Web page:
In his 2013 Budget speech, Wayne Swan chose to use the word “invest” more than 40 times.
“Tonight, this Labor government makes the choice to keep our economy strong and invest in our future,” the Treasurer declared in his opening remarks.
The government, he pledged, was variously “investing” — not spending — money in jobs, in training, in road and rail, in cancer prevention, in bone marrow transplants, in veteran mental health and, of course, in the National Broadband Network (NBN).
There were $378 million of doubtful “investments” in entrepreneurial small and medium-sized enterprises, and an and even more dubious “investment” of more than $330 million to shut down Tasmania’s forestry industry once and for all.
Apart from the obvious question mark over many of Mr Swan’s “investments”, which are nothing of the sort and are conventional hand-outs, the Treasurer’s choice of word displays his fundamental belief that it is government, not the private sector, that is driving the economy. He maintains that government is superior to the market in allocating capital.
And, indeed, Mr Swan was being true to his own redistributive ideology which maintains that the injustices of having a low demographic postcode should be rectified by government.
The second problem is that the government is “investing” in current or borrowed taxpayers’ money that will have to be repaid — in fact, no less than $18 billion dollars of borrowed funds in this year alone.
The use of the word “invest” was intended to make the speech sound as if it was responsible, businesslike and prudent.
In fact, the Budget numbers are in tatters.
For the absolute “no ifs or buts” guaranteed $1.1 billion budget surplus promised last year has turned into an $18 billion deficit this year. Yet Mr Swan wants us to believe we will be back in an $800 million surplus in 2015.
But everyone knows, including Mr Swan himself, that he won’t be there then. In all probability, Mr Swan won’t even be in the parliament.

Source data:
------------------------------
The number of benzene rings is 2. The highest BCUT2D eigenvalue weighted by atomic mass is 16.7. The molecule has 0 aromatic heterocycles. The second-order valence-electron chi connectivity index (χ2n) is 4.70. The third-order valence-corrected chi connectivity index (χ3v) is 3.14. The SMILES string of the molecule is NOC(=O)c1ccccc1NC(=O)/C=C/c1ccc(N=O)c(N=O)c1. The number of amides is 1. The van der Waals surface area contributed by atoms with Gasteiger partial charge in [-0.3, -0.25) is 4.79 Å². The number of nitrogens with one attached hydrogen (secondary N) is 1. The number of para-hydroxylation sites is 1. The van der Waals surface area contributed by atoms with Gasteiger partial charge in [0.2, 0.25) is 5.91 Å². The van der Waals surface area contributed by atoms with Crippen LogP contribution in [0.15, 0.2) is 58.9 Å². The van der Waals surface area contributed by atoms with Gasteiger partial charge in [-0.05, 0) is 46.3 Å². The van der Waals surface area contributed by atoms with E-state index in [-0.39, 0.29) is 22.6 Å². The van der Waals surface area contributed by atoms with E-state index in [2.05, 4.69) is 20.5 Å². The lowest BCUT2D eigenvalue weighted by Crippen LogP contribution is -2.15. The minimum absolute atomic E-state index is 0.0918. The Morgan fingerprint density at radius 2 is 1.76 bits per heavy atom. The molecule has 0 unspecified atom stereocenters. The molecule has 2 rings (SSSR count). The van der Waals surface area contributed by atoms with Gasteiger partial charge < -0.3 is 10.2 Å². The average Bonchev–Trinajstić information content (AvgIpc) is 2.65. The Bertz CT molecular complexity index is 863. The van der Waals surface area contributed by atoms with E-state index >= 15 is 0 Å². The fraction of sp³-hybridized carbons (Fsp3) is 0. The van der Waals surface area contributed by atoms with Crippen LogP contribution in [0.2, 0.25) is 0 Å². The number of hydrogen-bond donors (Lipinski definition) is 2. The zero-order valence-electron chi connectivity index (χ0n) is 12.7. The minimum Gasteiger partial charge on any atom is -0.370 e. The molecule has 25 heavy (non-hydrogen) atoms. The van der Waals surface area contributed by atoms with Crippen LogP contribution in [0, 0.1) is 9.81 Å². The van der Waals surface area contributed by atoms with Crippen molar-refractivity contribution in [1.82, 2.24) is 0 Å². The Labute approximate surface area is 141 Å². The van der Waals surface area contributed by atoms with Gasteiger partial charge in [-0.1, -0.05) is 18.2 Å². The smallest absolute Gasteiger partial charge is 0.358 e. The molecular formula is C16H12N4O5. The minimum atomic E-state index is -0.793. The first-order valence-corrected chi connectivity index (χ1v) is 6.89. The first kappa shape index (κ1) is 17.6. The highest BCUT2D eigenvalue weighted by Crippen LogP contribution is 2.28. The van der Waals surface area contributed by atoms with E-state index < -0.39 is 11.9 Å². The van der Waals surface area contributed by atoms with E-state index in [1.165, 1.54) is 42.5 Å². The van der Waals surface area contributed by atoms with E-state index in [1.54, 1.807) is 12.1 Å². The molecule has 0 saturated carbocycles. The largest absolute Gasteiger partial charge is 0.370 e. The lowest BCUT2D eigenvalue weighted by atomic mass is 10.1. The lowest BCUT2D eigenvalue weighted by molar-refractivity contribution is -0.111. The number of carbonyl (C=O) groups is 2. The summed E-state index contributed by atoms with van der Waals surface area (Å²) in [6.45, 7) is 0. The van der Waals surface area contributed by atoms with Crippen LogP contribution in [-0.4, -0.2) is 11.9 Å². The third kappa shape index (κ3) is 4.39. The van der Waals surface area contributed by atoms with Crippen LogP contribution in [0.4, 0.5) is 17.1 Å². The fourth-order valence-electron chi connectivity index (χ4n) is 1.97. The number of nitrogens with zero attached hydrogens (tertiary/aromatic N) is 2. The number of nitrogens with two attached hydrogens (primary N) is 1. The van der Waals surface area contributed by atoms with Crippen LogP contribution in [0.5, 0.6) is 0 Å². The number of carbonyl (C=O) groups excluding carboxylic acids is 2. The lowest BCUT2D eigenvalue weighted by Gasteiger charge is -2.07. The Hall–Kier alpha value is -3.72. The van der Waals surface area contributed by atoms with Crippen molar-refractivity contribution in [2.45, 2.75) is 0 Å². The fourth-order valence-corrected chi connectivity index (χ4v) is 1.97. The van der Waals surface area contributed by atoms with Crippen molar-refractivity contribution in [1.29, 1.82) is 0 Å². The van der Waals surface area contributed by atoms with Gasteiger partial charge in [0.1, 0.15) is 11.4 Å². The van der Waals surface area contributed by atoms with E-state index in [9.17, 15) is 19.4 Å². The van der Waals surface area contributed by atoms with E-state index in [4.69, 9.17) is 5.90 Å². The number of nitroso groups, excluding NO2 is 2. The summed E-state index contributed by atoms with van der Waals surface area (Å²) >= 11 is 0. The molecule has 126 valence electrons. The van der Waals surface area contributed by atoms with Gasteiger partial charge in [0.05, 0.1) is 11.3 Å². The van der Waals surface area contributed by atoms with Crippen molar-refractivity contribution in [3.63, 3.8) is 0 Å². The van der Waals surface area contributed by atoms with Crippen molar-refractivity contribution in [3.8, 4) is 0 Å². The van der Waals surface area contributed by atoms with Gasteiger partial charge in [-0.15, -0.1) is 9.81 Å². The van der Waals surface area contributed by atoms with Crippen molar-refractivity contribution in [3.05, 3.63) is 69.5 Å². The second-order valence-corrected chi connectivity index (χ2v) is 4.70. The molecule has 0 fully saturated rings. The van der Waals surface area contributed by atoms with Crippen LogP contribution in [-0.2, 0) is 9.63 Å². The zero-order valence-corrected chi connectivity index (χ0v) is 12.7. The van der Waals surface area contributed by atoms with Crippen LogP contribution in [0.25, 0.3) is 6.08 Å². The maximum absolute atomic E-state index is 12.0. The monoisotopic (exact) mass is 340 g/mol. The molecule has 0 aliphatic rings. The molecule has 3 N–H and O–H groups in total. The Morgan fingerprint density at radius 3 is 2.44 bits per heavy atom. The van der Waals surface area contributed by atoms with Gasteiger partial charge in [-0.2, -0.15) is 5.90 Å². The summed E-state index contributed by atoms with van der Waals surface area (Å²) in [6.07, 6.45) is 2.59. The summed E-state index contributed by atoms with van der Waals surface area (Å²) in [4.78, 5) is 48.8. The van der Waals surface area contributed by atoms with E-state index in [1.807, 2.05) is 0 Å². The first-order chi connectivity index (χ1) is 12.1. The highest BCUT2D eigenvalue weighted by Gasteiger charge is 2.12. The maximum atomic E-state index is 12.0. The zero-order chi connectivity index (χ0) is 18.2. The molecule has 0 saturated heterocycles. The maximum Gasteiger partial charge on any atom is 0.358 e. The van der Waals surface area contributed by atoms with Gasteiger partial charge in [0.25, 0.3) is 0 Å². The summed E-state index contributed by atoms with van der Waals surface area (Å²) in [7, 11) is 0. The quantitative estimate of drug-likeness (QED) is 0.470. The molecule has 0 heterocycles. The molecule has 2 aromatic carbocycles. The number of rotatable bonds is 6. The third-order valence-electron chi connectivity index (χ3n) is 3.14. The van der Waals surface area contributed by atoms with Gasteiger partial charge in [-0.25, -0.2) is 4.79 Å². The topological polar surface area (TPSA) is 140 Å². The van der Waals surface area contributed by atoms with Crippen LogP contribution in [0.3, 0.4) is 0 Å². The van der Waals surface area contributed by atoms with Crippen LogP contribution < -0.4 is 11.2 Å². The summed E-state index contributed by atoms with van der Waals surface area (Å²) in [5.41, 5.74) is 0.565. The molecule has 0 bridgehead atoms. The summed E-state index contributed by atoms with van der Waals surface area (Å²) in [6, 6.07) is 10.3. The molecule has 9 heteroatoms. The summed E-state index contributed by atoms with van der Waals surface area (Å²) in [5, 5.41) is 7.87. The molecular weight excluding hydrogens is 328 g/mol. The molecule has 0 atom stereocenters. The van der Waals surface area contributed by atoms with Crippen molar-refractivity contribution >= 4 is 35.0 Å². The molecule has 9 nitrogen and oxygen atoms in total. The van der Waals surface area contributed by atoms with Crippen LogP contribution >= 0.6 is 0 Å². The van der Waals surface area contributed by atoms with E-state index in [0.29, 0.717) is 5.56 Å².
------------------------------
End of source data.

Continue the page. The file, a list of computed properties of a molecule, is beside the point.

Wayne Swan’s budget used a series of predictable measures to pull back government spending, but 60 per cent of the “savings” were in the form of revenue-raising measures.
The $5,000 Baby Bonus, which was introduced by Peter Costello, has been abolished, but still collectible in some form by poorer families.
So this was Labor’s last shot in the locker — to prove they are credible economic managers and to lock in some legacy reforms in education and disability care.
Unfortunately, neither will be achieved, simply because the government lost its credibility over a series of policy failures and misjudgments.
However, what Mr Swan has attempted to do is to lock Tony Abbott for at least a decade into Julia Gillard’s monuments of more lavish funding of schools and disability care, while also cleverly if not mischievously locking him into harsh “savings” measures in the “out years” or in the years ahead.
Mr Swan wrote a book called Postcode: The Splintering of a Nation (Melbourne: Pluto Press, 2005), and returned to this perceived injustice again in his 2013 Budget speech.
For good or ill, Mr Swan has really been the lynchpin of the Rudd and Gillard governments.
In some respects, his longevity and his ability to achieve his own political wish-list has made him the most successful Labor politician in the government, even though outside observers consider him to have been a serious disappointment as Treasurer.
He has got what he wants.
And now no one in the government believes their electoral fortunes are salvageable in September.
Overall, the 2013 Budget will be remembered as one that lacks credibility, and which is entirely focused on Labor’s long-term historical reputation rather than fixing the country’s immediate problems.
For what Mr Swan and Ms Gillard will be hoping is that the Budget will achieve for them a place in the Labor history books.
Along with previous Labor governments’ milestones, such as the introduction of the old age pension, Medicare and superannuation, a national scheme to assist people with disabilities will be there for decades to come.
It may not look affordable now, so the Labor line goes. It may be putting us into hock for many years to come. But one day in decades to come it won’t matter, because Wayne Swan and Julia Gillard made the effort to adhere to their Labor values.
That is the feeble hope.
The reality now is of a government that could not get much right at all, even the benchmarks it has placed on itself.